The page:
In just two days, the U.S. tax filing deadline, April 17th, will be here. Despite this, only a very small fraction of Americans have reported their cryptocurrency holdings. In fact, data released from Credit Karma reveals that fewer than 100 people — out of the most recent 250,000 filers using the tax platform — reported capital gains on their cryptocurrency investments.
“There’s a good chance that the perceived complexities of reporting cryptocurrency gains are pushing filers to wait until the very last minute,” Jagjit Chawla, general manager of Credit Karma Tax, told CNBC in an email. “I want to reassure people that it’s not as complex as it may seem at first glance and that Credit Karma Tax has a number of resources about how to approach bitcoin and taxes.”
IRS on Cryptocurrencies
According to the International Revenue Service (IRS), which began providing guidance on Bitcoin transactions over four years ago, the agency considers cryptocurrencies to be classified as property. Because of this, the purchase, sale, trade, and mining of digital currencies could be considered taxable events.
Credit Karma, the popular credit score website and tax platform, has documented information from the IRS which details those individuals reporting capital gains from cryptocurrency investments. According to the company, less than 100 people have reported these taxable events to the IRS out of the 250,000 most recent tax filers, just days ahead of the deadline to file.
The figure, which amounts to about 0.04% of tax filers, is not far off from previous ones. For example, for the 2015 tax year the IRS indicated that only 802 people had included cryptocurrency gains or losses in their tax filings. That said, because of the massive differences between 2015 and 2017 with regards to the popularity of the cryptocurrency space, comparisons are difficult to draw.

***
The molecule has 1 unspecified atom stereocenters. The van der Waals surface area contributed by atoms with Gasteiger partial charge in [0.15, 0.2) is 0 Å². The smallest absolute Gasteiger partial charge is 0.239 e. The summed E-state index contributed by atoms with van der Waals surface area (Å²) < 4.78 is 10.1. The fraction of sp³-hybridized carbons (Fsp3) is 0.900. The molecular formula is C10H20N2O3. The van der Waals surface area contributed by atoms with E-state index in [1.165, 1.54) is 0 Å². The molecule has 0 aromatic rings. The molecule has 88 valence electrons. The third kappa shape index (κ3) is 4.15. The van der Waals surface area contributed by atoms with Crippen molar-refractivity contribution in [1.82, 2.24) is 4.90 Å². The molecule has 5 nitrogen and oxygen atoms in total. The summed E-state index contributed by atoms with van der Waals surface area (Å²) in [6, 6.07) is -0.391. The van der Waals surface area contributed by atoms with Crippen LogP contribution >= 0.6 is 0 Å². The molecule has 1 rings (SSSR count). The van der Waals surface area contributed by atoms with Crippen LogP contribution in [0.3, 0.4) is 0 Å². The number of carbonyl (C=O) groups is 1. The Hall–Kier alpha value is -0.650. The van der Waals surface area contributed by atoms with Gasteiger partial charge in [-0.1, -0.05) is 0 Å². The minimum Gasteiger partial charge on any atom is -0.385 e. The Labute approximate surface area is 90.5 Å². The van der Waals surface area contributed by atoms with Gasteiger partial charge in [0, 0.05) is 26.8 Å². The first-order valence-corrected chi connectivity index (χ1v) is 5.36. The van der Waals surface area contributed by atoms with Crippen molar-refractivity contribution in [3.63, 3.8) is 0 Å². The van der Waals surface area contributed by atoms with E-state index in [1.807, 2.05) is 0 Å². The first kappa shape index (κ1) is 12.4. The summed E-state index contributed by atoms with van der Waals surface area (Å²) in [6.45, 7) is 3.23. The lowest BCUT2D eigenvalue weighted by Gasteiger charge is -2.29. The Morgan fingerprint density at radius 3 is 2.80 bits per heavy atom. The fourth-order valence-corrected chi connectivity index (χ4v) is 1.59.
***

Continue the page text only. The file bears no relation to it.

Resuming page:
Reasons For the Low Numbers
Bitcoin multiplied more than 13 times last year, while the cryptocurrency market in its entirety gained well over $500 billion in value. As a result, U.S. households likely owe $25 billion in capital gains taxes for their digital currency holdings, according to estimates from Tom Lee, head of research at Fundstrat Global Advisors.
What’s worth nothing is that some experts have attributed part of Bitcoin’s more than 40% drop so far this year to investors cashing out to pay capital gains taxes ahead of the April 17th deadline. Bitcoin suddenly rallied 17% Thursday morning and traded above $8,000 Friday morning. Today the coin sits at almost $8,400.
Credit Karma Tax’s Chawla explained that there is: “A good chance that the perceived complexities of reporting cryptocurrency gains are pushing filers to wait until the very last minute”
Elizabeth Crouse, a partner at Seattle-based law firm K&L Gates, shares Chawla’s perspective. Crouse argues that a high risk tolerance amongst many crypto-enthusiasts means they are likely more willing to risk the chance that the IRS comes knocking, saying:
“If I had to guess, there’s probably a lot of underreporting.” Adding that, “Most of the people in the cryptocurrency world tend to have a pretty high risk tolerance.”
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